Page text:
• Biden announced a few days later that he would support the trade provisions his own White House had scuttled. He said the pause was because he wanted to present a united front with international allies, who had agreed by that point to take similar action. But the week was over in the House, and a new vote would have to come the next week.

  • On March 17, the House passed a new bill scrapping Russia’s normal trade status. Leaders also again added the Magnitsky language to the legislation. The changes to Magnitsky are not very controversial, or at least not controversial when paired with a Russia response bill: The trade measure passed 424-8, after all. But a handful of right-wing members of Congress voted against it because of the expanded scope of sanctions authorities. Rep. Thomas Massie, a Kentucky Republican, told The Dispatch after his vote that he opposed it because the language would give more power to current and future presidents. 

That brings us to this week, when Paul objected to quick passage of the bill for the same reason. The faction that voted against the bill because of the sanctions language couldn’t slow it down in the House, but again, because of the Senate’s rules, any one senator with those views can hold it up there. 

This isn’t as much a partisan squabble—Paul and the libertarians vs. Biden and the Democrats—as much as it is a fight between branches of government. The executive branch would like more power to impose human rights sanctions around the world, without the threat of expiration every few years. Some members of Congress, fearing the potential for overreach, do not want to give more power to the president.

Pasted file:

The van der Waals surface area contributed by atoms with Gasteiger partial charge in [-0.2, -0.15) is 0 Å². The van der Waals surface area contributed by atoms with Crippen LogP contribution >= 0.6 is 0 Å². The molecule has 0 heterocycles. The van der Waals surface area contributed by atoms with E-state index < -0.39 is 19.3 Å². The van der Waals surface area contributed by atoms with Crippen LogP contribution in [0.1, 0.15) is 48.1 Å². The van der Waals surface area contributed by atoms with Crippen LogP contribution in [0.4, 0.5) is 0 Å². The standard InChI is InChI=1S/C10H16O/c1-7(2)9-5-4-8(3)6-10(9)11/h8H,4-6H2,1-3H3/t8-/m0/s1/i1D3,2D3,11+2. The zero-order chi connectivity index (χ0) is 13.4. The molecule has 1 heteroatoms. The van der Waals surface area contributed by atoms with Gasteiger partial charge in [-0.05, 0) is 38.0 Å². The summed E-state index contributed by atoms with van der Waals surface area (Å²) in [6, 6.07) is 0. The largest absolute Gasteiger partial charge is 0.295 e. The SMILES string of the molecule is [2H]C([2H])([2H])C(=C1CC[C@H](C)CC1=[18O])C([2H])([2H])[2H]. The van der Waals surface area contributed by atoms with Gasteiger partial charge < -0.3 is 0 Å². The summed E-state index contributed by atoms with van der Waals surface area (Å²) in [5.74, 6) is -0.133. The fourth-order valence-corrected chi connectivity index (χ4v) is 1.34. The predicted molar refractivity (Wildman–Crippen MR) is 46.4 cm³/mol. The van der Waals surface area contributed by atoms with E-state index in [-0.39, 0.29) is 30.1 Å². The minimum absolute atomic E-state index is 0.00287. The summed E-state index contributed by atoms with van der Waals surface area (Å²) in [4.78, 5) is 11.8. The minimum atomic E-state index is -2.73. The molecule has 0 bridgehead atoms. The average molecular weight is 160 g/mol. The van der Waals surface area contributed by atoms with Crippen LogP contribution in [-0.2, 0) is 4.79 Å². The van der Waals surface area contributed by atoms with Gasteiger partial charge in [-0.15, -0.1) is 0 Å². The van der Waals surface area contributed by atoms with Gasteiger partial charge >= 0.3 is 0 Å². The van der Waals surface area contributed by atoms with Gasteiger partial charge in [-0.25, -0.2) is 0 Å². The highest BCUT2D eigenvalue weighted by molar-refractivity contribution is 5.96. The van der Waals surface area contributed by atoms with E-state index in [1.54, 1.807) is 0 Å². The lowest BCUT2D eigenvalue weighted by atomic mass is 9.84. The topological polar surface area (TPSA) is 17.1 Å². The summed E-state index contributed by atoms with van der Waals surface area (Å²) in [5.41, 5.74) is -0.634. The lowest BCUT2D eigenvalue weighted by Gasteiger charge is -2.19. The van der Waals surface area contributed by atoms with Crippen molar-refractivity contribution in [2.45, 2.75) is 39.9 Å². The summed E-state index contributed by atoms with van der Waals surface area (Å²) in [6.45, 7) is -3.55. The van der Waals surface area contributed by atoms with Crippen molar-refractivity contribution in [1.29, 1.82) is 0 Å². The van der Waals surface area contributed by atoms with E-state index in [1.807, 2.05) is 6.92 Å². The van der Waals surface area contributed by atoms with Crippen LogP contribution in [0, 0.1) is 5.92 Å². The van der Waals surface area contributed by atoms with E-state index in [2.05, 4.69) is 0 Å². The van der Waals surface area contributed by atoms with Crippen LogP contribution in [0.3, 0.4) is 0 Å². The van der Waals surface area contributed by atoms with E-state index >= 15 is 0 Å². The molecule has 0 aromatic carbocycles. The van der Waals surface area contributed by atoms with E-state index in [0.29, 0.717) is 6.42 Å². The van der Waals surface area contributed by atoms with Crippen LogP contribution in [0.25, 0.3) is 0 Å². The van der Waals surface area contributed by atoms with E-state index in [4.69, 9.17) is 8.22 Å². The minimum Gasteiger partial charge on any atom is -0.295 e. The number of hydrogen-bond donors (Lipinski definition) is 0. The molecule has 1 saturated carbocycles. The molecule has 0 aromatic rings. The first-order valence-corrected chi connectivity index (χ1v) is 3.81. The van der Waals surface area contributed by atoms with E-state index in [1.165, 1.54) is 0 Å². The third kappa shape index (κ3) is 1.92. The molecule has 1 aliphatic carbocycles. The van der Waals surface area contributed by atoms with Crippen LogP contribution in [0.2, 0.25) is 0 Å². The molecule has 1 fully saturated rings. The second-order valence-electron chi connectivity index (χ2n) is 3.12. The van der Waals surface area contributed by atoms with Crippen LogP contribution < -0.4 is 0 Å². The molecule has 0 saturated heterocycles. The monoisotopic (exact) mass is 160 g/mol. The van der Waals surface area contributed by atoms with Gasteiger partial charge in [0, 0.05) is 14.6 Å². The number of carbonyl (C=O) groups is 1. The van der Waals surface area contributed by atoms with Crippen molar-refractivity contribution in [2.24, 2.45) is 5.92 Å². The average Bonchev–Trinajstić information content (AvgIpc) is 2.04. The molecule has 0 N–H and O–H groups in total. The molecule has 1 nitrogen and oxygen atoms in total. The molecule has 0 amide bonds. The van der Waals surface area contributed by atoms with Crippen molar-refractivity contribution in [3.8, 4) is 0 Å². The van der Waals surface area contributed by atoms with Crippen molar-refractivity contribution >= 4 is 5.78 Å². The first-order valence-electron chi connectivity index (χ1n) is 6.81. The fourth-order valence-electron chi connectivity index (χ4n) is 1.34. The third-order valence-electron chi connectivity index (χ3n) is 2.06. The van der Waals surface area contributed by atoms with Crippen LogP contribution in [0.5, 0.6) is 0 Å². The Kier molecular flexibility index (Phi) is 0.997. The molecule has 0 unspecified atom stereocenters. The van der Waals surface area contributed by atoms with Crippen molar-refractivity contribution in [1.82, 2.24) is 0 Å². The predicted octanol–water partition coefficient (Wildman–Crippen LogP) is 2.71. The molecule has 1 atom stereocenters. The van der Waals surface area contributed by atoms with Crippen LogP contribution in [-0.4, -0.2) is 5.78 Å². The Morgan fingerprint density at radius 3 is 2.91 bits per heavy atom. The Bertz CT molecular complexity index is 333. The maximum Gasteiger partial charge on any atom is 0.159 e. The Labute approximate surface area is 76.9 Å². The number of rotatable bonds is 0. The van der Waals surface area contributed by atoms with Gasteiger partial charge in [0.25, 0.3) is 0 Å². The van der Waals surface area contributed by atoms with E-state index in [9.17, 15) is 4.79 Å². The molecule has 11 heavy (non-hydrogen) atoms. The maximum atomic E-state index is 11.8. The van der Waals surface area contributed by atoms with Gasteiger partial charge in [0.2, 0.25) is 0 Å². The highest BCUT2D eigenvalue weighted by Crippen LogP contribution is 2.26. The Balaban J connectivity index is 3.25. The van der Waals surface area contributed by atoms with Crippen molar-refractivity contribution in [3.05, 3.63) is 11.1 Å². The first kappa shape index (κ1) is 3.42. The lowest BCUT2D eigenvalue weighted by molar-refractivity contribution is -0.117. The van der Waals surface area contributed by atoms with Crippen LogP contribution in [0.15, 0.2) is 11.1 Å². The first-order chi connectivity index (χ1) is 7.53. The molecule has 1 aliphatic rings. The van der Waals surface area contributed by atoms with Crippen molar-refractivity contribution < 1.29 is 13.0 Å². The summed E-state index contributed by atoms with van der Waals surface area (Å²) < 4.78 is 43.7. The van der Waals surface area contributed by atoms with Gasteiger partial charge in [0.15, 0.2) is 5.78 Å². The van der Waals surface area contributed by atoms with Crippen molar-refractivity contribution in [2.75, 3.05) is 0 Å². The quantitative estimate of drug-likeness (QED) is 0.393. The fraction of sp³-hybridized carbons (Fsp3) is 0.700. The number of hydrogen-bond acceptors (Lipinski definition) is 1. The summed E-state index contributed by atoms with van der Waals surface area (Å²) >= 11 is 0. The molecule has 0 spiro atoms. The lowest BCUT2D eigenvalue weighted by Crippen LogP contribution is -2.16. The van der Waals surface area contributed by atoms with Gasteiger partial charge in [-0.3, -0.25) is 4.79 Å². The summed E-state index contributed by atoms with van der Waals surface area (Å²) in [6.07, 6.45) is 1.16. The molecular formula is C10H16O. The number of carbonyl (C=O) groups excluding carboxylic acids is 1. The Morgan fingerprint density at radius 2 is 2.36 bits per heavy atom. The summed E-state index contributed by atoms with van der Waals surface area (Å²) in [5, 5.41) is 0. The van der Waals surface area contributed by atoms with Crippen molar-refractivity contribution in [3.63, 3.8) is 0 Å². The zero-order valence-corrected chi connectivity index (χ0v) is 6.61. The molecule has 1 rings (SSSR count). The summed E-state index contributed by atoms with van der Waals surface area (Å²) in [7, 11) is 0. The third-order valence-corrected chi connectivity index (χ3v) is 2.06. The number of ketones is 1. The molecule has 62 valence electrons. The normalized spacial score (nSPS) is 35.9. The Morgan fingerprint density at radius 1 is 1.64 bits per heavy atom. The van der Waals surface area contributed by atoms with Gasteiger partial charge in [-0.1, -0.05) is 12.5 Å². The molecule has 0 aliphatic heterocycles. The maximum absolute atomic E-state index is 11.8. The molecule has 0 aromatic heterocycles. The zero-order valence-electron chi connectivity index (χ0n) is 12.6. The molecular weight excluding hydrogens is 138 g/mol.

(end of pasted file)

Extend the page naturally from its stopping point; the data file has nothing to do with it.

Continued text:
In fact, this isn’t some new power grab by Democrats: The language the House bill incorporated last week would codify the approach taken in an executive order by former President Donald Trump. That executive order, which is still in effect, widened the scope of people who can be sanctioned under the Magnitsky act, and it didn’t offer a clear definition of “serious human rights abuse.” 

Paul and his allies fear that unclear phrasing, once explicitly approved by Congress, could open the door to future sanctions on foreigners who, for example, deny access to abortions.  

Codifying the executive branch’s approach now could also undermine Congress’ ability to call future uses of the sanctions into legal question. 

Concerns about the sanctions changes aren’t limited to just the eight Republicans who voted against it in the House and Paul in the Senate. GOP Sens. Mike Lee, Marco Rubio, and James Lankford introduced an amendment to the trade bill this week for a clean reauthorization of the Magnitsky powers, with a new sunset in six years.

And New Jersey GOP Rep. Chris Smith, an original sponsor of the Global Magnitsky act, said before the House voted on the new language that the tweaks “should not be in here” and it was an “egregious mistake.”

“Under the new language, the president may impose sanctions on any individual if responsible for or complicit in what they call ‘serious human rights abuse,’” Smith said. “Exactly what does that mean? There’s no definition. How is that phrase defined? How elastic is it? Especially when it’s not linked to any international treaty or covenant.”